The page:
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2697 Long-Term Follow-up of AML Patients Treated Intensively before the Era of Targeted Agents. a Big Data Analysis from the Harmony Collaboration

Program: Oral and Poster Abstracts
Session: 613. Acute Myeloid Leukemias: Clinical and Epidemiological: Poster II
Hematology Disease Topics & Pathways:
adult, Clinical Practice (Health Services and Quality), elderly, Therapies, therapy sequence, Study Population, Human
Sunday, December 11, 2022, 6:00 PM-8:00 PM

Marta Anna Sobas, MD, PhD1*, Angela Villaverde Ramiro2*, Alberto Hernández Sánchez, MD3*, Javier Martinez Elicegui2*, Teresa González, PhD4*, Raúl Azibeiro Melchor5*, María Abáigar6*, Laura Tur7*, Daniele Dall'Olio, PhD8*, Eric Sträng, PhD9*, Jesse M. Tettero10*, Castellani Gastone, PhD11*, Axel Benner12*, Konstanze Döhner, MD13, Christian Thiede, MD14, Amin T. Turki, MD15, Klaus H. Metzeler, MD16, Torsten Haferlach, MD17, Frederick Damm, MD9*, Rosa Ayala18*, Joaquín Martínez-López, MD, PhD19*, Ken I Mills, BSc, PhD, FRCPath20, Jorge Sierra, MD, PhD21, Sören Lehmann22, Matteo G. Della Porta, MD23*, Jiri Mayer24, Dirk Reinhardt, MD25, Rubén Villoria Medina7*, Renate Schulze-Rath26*, Martje Barbus, PhD27*, Jesús María Hernández-Rivas, MD, PhD28, Brian Huntly, MB ChB, FRCPath, FMedSci, PhD29, Gert Ossenkoppele, MD30, Hartmut Dohner, MD31 and Lars Bullinger, MD32

1Department of Hematology, Blood Neoplasm and Bone Marrow Transplantation, Hosp. Clinico Univ. de Santiago de Compostela, Santiago de Compostela, Spain
2Molecular Genetics in Oncohematology, Institute for Biomedical Research of Salamanca (IBSAL), Salamanca, Spain
3Hematology Department, University Hospital of Salamanca, Salamanca, Spain
4Unidad de Diagnóstico Molecular y Celular del Cáncer, Centro de Investigación del Cáncer-Universidad de Salamanca (IBMCC, USAL-CSIC); Genética Molecular en Oncohematología, Instituto de Investigación Biomédica de Salamanca (IBSAL), Salamanca, Spain
5Hospital Universitario de Burgos, Burgos, Spain
6Institute for Biomedical Research of Salamanca (IBSAL), Salamanca, Spain
7GMV Innovating Solutions, Valencia, Spain
8University of Bologna, Bologna, Italy
9Department of Hematology, Oncology and Tumor Immunology, Charité University Medicine Berlin, Berlin, Germany
10Department of Hematology, Amsterdam University Medical Center location Vrije Universiteit Amsterdam, Amsterdam, Netherlands
11Department of Experimental, Diagnostic and Specialty Medicine - DIMES, University of Bologna, Bologna, Italy
12Division of Biostatistics, German Cancer Research Center (DKFZ), Heidelberg, Germany
13Division of Hematology and Oncology, University Hospital Ulm, Ulm, Germany
14Department of Internal Medicine I, University Hospital Dresden, Dresden, Germany
15Department of Hematology and Stem Cell Transplantation, University Hospital of Essen, Essen, Germany
16Department for Hematology, Cell Therapy and Hemostaseology, University of Leipzig Medical Center, Leipzig, Germany
17MLL Munich Leukemia Laboratory, Munich, Germany
18Hospital Universitario 12 de Octubre, Madrid, Spain
19Hematology Department, Hospital Universitario 12 de Octubre, CNIO, Complutense University, Madrid, Spain
20Patrick G Johnston Centre for Cancer Research, Queen's University Belfast, Belfast, United Kingdom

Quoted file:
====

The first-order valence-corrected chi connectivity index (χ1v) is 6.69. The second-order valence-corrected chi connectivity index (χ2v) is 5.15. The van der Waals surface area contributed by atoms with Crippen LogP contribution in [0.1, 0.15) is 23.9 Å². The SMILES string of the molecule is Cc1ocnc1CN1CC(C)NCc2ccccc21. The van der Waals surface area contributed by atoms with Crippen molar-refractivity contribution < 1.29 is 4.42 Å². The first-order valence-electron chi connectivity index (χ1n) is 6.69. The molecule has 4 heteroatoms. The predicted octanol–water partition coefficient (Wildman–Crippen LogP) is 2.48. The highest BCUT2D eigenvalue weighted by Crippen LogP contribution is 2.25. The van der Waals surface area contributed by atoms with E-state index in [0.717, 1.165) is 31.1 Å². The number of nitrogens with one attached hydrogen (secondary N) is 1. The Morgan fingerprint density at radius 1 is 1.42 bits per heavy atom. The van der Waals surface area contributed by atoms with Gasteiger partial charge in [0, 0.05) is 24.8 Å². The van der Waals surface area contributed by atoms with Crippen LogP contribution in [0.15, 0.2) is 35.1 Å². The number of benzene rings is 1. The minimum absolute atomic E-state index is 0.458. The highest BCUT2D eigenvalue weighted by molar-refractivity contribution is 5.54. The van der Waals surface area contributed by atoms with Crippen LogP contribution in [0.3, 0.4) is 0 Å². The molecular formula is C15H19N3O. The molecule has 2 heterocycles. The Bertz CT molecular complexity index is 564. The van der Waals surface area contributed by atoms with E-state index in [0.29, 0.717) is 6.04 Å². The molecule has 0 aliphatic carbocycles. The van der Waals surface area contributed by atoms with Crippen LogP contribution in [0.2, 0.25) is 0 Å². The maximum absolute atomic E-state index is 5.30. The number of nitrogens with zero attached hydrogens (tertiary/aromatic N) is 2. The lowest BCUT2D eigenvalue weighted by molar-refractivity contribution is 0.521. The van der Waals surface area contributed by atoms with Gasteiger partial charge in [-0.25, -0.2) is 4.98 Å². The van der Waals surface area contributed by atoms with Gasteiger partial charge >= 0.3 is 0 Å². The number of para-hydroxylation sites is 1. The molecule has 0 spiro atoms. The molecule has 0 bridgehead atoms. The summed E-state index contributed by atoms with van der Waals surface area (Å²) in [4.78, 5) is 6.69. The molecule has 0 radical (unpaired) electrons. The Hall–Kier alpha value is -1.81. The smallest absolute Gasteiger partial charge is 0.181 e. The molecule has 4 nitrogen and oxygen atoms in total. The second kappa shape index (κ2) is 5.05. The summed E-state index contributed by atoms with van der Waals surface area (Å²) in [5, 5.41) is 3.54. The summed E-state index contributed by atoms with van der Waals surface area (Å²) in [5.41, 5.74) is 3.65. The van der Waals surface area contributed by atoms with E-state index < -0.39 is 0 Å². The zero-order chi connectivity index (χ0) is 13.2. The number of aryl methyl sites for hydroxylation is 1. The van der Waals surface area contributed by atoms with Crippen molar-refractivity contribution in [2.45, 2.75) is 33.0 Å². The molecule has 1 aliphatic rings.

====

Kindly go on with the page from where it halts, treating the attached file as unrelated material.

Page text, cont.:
21Hospital Santa Creu Sant Pau, Barcelona, Spain
22Uppsala University Hospital, Uppsala, Sweden
23Cancer Center IRCCS Humanitas Research Hospital, Milan, Italy, Italy
24Hematology and Oncology, University Hospital Brno, Czech Republic, Brno, Czech Republic
25Department of Pediatrics III, University Hospital Essen, University Duisburg-Essen, Essen, Germany
26Bayer AG, Pharmaceuticals Division, Berlin, Berlin, Germany
27AbbVie Deutschland GmbH & Co KG, Wiesbaden, DEU
28Institute of Biomedical Research of Salamanca (IBSAL), Salamanca, Spain
29Wellcome-MRC Cambridge Stem Cell Institute, University of Cambridge, Cambridge, ENG, United Kingdom
30Vrye Universiteit Academic Medical Center, Amsterdam, NLD
31Internal Medicine III, University of Ulm, Ulm, Germany
32Department of Hematology, Oncology and Tumorimmunology (Campus Virchow-Klinikum), Charite University Berlin, Berlin, Germany

Background: Due to better understand of biology of acute myeloid leukemia (AML), in 2017 a new era of targeted therapy has began. Before that, since 1973 younger and fit patients were offered the 3+7 regimen (based on anthracyclines and cytarabine) followed by high-dose cytarabine and, generally allogeneic stem cell transplantation in first complete remission (alloHSCT). In 2008 azacytidine, a hypomethylating (HM) agent was approved in Europe for AML patients, who were not candidate for intensive therapy and alloHSCT. In 2010 the European LeukemiaNet (ELN), based on cytogenetic and molecular genetic characteristics, proposed a risk score classification to facilitate decisions, including indications for alloHSCT. In addition to these advances, improved supportive therapies over the last 25 years are thought to have lowered therapy associated mortality.

Aims: We aimed to analyse changes in outcome of AML patients treated between 1997-2016 prior to the approval of novel drugs, in order to better understand important factors contributing to patient outcome that might also contribute to the efficacy novel treatment approaches.

Methods: Quality controlled, Observational Medical Outcomes Partnership (OMOP) Common Data Model (CDM) harmonized data of the HARMONY alliance database coming from 100 organisations in 18 European countries were used for this study. Out of all AML records, 5359 patients diagnosed and treated with intensive regimens between 1997-2016 were identified. Patients treated with intensive regimens were identified regardless from age by the type of chemotherapy (n=4287) or by the age ≤70 (n=1072) if there was no information concerning the therapy. Patients with acute promyelocytic leukemia and those treated with targeted therapy were excluded from the analysis. Patients were categorized into 4 calendar periods: 1997-2001 (gr1), 2002-2006 (gr2), 2007-2011 (gr3) and 2012-2016 (gr4). The main outcome parameters analyzed were patient characteristics, overall survival (OS) and relapse-free survival (RFS). OS and RFS were determined using Kaplan-Meier analysis.

Results: 5359 AML patients were included into the analysis: 1127 in gr1, 1294 in gr2, 1821 in gr3 and 1117 in gr4. The median follow-up of all patients was of 1.9 [0-17.6] while of those who survived of 5.8 [0-17.6] years. 46.6% of patients were female. The median age of all patients was 53 years (18-85). There were 3745 patients <60, 1229 between 60–69 and 385 ≥70 years old. There were no differences in ELN risk between groups. Intensive regimens in ≥70 years AML, were less frequent through calendar period: 12% in gr1 vs 6% in gr2 vs 6% in gr3 vs 7% in gr4. AlloHSCT was performed in first remission in 1770 (33%) patients and according to calendar period: 24.1% in gr1, 37.5% in gr2, 39% in gr3, and 27% in gr4 (p<0.001). OS significantly improved over the time: 15.5 (95CI: 13.8-17.6) in gr1 vs 26.3 (23.7-31.6) in gr2 vs 39.3 (32.5-47.1) in gr3 vs 37.8 (31.6-49.2) months in gr4 (p<0.001). The OS improvement was observed for both sexes, across all 4 calendar periods, but mostly for women: 32.4 (28.8-37.8) vs 25.0 (22.5-27.7) months (p<0.001). A significant improvement in OS across the four groups was observed in AML with alloHSCT: 33 (26–56.8) vs 45.4 (34.1–65.6) vs 63 (46-not-reached) months, with group 4 not yet reaching median survival, Fig A. Interestingly, the median age to perform alloHSCT in group 1 was of 42.1 (18 - 71), while in group 2, 3 and 4 it was 46.9 (16 - 69) vs 49.9 (17 - 75) and 53 (18 - 77) years, respectively (p=0.028), Fig B.